Parts of A Home Exercise Bike
Like traditional pedal-powered bicycles, home exercise bikes are made up of multiple components. These include:
- Flywheel. The flywheel of a home exercise bike is a weighted disk. These are often anywhere from 8 to 50 pounds and are placed where the front wheel on a road bike would go. The flywheel offers resistance and creates the feeling of forward movement. Not all home exercise bikes are flywheel-based. Some utilize a fan or magnet system for resistance.
- Saddle. Saddle is just another word for a seat. Home exercise bikes feature a performance saddle or a plush saddle. The former has minimal padding and is strictly for utility; the latter is a bit wider and caters to the rider’s comfort.
- Pedals. The pedal is where you place your foot to create movement. There are two basic types of exercise bike pedal: flat and toe clip. A flat pedal looks almost exactly like a petal on a traditional bicycle and is either metal or plastic. Toe clip pedals wraparound the front of a shoe to minimize foot slippage during intense workouts. You can also choose a hybrid pedal, which is often called a toe cage, that features a flat bicycle pedal with straps to keep your foot and shoe in place while you ride.
- Display. The display on your electric home exercise bike is usually an LCD screen that shows everything from calories burned to your heart rate. Basic home exercise bikes often have a very scaled-down display, while more advanced models might allow you to connect your music and give you much greater insight into your progress and performance.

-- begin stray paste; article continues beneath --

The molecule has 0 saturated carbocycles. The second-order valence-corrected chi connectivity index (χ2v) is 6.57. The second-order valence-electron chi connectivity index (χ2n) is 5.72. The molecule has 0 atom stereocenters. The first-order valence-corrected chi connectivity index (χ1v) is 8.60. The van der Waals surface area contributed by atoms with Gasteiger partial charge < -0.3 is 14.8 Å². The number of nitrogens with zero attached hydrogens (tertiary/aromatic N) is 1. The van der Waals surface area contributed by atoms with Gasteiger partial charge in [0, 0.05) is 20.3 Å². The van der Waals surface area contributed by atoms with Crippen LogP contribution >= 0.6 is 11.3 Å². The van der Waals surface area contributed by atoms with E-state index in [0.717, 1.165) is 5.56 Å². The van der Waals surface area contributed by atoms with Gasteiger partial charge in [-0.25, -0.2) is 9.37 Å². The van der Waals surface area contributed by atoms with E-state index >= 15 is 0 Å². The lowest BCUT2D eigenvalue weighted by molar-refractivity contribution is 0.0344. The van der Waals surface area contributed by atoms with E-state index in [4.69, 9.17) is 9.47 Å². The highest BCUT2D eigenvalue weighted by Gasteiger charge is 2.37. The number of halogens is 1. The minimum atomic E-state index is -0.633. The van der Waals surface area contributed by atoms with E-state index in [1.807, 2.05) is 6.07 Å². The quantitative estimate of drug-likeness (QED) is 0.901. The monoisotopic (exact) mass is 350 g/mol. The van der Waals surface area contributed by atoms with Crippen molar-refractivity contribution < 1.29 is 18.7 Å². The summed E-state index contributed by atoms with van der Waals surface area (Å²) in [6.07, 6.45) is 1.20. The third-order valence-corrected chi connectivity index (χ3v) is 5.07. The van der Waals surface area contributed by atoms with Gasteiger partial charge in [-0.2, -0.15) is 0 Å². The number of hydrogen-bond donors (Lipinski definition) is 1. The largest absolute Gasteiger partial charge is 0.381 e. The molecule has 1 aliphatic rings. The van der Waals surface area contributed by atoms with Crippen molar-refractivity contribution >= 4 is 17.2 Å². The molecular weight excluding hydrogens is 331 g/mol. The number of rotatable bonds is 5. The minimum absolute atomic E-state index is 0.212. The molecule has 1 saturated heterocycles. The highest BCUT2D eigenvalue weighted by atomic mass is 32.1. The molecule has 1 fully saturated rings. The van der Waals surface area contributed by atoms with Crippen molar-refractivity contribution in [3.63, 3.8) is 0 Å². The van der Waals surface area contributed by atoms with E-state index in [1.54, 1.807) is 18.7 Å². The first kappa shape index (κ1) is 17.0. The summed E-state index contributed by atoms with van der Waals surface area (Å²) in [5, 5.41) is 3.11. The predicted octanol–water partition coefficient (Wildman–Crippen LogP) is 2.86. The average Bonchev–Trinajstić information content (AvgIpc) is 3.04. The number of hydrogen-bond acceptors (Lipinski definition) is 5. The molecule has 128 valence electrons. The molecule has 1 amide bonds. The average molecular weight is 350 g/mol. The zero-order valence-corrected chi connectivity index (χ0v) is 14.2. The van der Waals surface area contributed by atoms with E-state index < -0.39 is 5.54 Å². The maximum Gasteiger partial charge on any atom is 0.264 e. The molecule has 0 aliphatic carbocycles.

- Magnetic and fan resistance. We briefly touched on magnetic and fan resistance above, but it’s important to note that these types of bikes offer a slightly different workout experience than a traditional flywheel. Magnetic resistance is considerably smoother and requires less maintenance. And, since it eliminates many connected parts, a magnetic home exercise bike operates in relative silence. A fan-style bike is also a slightly more advanced option than a flywheel and allows you to control the resistance by using speed alone.
- Wi-Fi connection. Interactive stationary bikes allow you to connect to your phone or to your home’s wireless internet. Some even offer the option to watch movies or TV directly from the screen.
- Live classes. Although a subscription is likely required, some home fitness bikes allow you to log in and participate in live or pre-recorded cycling classes led by an experienced instructor. Echelon EX-series bikes are an example of home fitness cycles that offer access to classes.
Budgeting For A New Exercise Bike
Your new stationary bike will depend not only on your goals but also on the money you have available to spend. If your budget is bare, you can pick up the Lanos folding exercise bike on Amazon for around $199. If you want all of the bells and whistles – more on available features below – and you don’t mind the $2495 price tag, the Peloton Bike+ is an option. However, know that a hefty price doesn’t necessarily equate to a better stationary bike. At a lower price point, you’ll get more basic setup, but you can still enjoy an effective workout. As you continue the pricing ladder, you’ll have access to features that enhance your workout or encourage you to continue when you’re ready to quit.
A Word About Warranties
Even if you’re only spending $200, an exercise bike is an investment. Because of this, you’ll want to research warranties before you shell out any money on exercise equipment. Similar to treadmills, stationary bike warranties are broken up into different components, usually frame, parts, electronics, and labor. There are a few brands that offer a lifetime warranty, while others leave you on your own for manufacturing mishaps after one year. A common warranty is five years for the frame, two years for mechanical and electrical, and one year for labor. Many brands offer expanded protection for an added cost. The Schwinn IC3 Indoor Cycling Bike (currently $599) is a great example that offers a basic warranty with the option to add what equates to a full-service protection package for an additional $89.